(c) Melba Christie 2018
Every spring I try to plant a beautiful garden like the ones I have seen in magazines. No sooner I plant Begonias, Calandula, Petunias and Pansies, our resident cottontail rabbit and occasional visiting deer snap up the fresh or new blooms.
The rabbit loves the clover that grows wild and free in our backyard. Clover is a weed but I cannot bring myself to stripping it because it has very dainty white flowers and because I too love the green leaves.
Therefore, my garden is composed of large ceramic pots. I have resigned to the fact that I may never have a garden except for the improvised one on our deck.
So what does Stanley Kunitz have to do with my want to be garden? Nothing really. Except that Mark Doty once described how Mr. Kunitz would walk through his garden “paying strict attention to every inch of it.”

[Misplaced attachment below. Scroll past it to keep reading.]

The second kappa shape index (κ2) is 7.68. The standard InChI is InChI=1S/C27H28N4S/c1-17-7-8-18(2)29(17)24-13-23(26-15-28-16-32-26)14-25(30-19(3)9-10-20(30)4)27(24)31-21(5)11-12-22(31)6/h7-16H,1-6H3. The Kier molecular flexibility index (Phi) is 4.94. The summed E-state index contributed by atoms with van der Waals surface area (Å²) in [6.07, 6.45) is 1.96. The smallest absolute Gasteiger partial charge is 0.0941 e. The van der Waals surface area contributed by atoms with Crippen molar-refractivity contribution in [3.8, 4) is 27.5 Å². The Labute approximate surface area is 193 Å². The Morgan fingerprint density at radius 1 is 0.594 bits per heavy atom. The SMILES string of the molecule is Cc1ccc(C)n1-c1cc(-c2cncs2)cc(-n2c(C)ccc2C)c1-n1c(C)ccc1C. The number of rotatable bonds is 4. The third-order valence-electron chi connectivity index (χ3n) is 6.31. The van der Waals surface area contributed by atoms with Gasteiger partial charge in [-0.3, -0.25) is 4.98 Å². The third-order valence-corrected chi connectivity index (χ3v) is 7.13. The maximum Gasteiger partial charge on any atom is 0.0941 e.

I too thought about Mr. Kunitz’s visits to his garden. My grandmother never left her house for years except to step out into her small garden. Hers was a real garden. She talked to the flowers and plants; she claimed they would grow more and bloom more robustly.
Thus, I wrote a poem about her love of nature and especially her garden.
Grandma only felt safe in her garden
the lavender plant soothed her soul
and helped her cope with her phobia.
On a few occasions, I heard her sing
to the tiger lilies. They leaned and seemed to listen.
She stood very still as if she were watching out
for prey like the cottontail did on the grassy lawn
there were no prey to speak of
no one would ever harm her
but she listened carefully to nature’s sounds and warnings
every morning among the daffodils
She is gone now
and so is Stanley K.
I wonder if they stand together
in heaven’s divine garden
praying for us here on earth.